BRUSSELS -- For some time, a sword had been hanging over Brussels, the capital of Belgium and Europe. This ominous intuition became clear when it turned out that the attacks in Paris on Nov. 13 had been partially organized from Belgium. After the Paris attacks, suspect Salah Abdeslam, a 26-year-old Moroccan Frenchman, went into hiding in Molenbeek, a Brussels neighborhood. For months, Belgian security officers searched for him.
A large pizza order, traces of DNA and meticulous telephone surveillance helped lead to the house where Abdeslam was captured last week, just a stone's throw from the home where he grew up. "We've got him," Theo Francken, the state secretary for asylum and migration tweeted -- an allusion to President Obama's speech after Osama bin Laden was killed. But this did not eliminate the danger. The state secretary realized this as well: he deleted his tweet. Security officials sensed that there was still something afoot.
On March 22 at about 8 a.m., the sword fell. Two attacks targeting the airport and a subway station in the capital killed at least 32 people and left about 260 wounded. The images are surreal and at the same time gruesomely real.
We have to resist framing our response in a way that benefits terrorism.
The so-called Islamic State has claimed credit for the attack via a "news flash" on its own web site, Amaq. The reason: Belgium is taking part in the international coalition against ISIS. "A group of the soldiers of the Caliphate ... kill[ed] a number of Crusaders," it reads. "We promise the Crusader states allied against the Islamic State with dark days, in response to their aggression against the Islamic State, and what is coming is worse and more bitter."
It is unclear why the group went into action now. Considering the planning necessary for such an attack, it is unlikely that it is a reaction to Abdeslam's arrest. It is more plausible that the terrorist cell with which Abdeslam was presumably linked was feeling the net of the security services closing in and therefore decided, according to the principle "use it or lose it," that now was the time to take action.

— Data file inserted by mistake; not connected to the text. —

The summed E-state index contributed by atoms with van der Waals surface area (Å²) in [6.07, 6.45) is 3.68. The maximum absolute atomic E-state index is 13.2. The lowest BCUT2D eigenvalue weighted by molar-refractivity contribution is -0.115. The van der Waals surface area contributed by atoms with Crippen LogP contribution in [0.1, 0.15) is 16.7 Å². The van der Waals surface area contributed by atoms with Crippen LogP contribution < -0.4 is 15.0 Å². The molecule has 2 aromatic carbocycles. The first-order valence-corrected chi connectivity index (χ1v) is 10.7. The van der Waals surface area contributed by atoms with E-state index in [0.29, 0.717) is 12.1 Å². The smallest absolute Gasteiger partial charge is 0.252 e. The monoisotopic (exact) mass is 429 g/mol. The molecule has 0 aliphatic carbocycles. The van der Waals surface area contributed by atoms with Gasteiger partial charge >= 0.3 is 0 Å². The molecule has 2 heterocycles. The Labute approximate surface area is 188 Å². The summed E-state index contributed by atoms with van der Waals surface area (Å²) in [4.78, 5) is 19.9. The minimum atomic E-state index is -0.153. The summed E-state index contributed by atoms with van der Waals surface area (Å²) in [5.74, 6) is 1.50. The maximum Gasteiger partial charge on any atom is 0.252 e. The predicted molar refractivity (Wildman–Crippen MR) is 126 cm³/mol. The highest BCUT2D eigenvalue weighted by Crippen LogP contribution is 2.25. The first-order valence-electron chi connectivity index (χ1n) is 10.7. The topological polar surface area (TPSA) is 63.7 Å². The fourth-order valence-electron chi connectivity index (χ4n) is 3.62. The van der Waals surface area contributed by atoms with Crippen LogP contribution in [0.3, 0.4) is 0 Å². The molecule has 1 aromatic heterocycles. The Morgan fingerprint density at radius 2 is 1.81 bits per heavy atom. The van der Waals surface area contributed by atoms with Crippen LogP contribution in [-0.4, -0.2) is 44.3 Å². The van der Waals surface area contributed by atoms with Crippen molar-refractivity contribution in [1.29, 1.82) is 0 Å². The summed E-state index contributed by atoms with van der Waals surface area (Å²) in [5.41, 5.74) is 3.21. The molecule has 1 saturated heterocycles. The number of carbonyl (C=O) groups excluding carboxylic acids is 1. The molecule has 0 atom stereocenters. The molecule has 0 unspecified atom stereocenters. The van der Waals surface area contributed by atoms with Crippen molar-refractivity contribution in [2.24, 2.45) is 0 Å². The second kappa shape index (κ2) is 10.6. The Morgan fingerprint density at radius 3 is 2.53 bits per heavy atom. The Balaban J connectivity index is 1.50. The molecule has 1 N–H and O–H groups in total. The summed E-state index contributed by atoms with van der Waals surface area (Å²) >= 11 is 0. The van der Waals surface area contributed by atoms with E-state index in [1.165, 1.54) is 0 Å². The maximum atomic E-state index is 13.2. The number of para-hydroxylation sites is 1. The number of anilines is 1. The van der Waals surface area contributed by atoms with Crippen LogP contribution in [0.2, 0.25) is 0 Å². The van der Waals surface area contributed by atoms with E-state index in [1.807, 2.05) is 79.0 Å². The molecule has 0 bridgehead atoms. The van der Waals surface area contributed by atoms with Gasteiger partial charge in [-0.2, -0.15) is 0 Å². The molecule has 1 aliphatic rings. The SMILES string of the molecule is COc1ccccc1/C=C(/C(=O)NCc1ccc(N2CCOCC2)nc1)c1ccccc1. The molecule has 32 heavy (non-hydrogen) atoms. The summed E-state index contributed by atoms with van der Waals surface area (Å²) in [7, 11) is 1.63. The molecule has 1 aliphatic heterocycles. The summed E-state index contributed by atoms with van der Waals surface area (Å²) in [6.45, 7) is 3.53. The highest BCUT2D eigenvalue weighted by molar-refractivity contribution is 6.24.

In such extreme circumstances, the first reactions are often extreme as well. That's normal. Train travel and public transportation in Brussels have been fully shut down. Military troops evacuated train and metro stations. People were advised to stay where they were. Metal detectors have been placed in front of the entrances to some buildings. Brussels was a city under siege -- wounded and shocked, but ready to strike back. Special units, supported by federal police, carried out house searches at various locations. All measures were being taken: armored vehicles, drones, helicopters, special weapons, you name it.
Our way of life is only in jeopardy if we give in to fear and take draconian measures that suspend liberal values.
And the reactions from some Belgian politicians are exaggerated -- understandable, of course, but exaggerated nonetheless. They talk of an attack on our liberal European values and our way of life. "We have woken up in a new world," responded Wouter Beke, the chairman of the Christian-Democratic Party CD & V. Emotionally, an understandable reaction, but rationally, this is nonsense. The world has not changed. Something terrible has happened, to be sure.
But no, our way of life is not in jeopardy. That can only happen if we give in to fear and take draconian measures for security's sake that temporarily suspend some liberal values. Bart de Wever, chairman of the New Flemish Alliance political party, already pleaded in December for a Belgian "Patriot Act" that would give wide-ranging capabilities to intelligence agencies. Most politicians did not like the idea at the time, but the brutal attacks could change all that.
Turkish President Recep Tayyip Erdogan claims his country warned Belgium in July of last year about a foreign fighter, Ibrahim El Bakraoui -- one of the attackers in Brussels. If this painful claim is true, it could increase the demand for a more powerful intelligence agency. But what is needed is not a more powerful intelligence and security agency but a more efficient and smarter one.
If we fall into the trap of fear, we help create a world that is just what the terrorists want.
We have to resist framing the question in a way that benefits terrorism. "Talking of war dignifies Daesh [an Arabic term for ISIS], which wants to be seen as having a state and an army of warriors and martyrs," François Heisbourg, president of the International Institute for Strategic Studies correctly said to the New York Times. We are waging a battle against terrorist cells and individuals, against criminals - certainly not against Islam. Belgium needs to combat terrorism in a decisive but careful way -- so not to further polarize society or strengthen resentment of alienated and frustrated youth. Of course, Vlaams Belang, a far-right Belgian political party with only three seats in Belgium's House of Representatives, will play the politics of fear, hoping to win supporters.
On the day of the attacks, the Flemish-British stand-up comedian Nigel Williams tweeted, "Remember, they only win when we let them. They are the few, we are the majority. Terror never wins." Maybe this is our most important weapon against homicidal fanatics: resolute realism. If we fall into the trap of fear, we help create a world that is just what the terrorists want.
Translated by Geoffrey C. Howes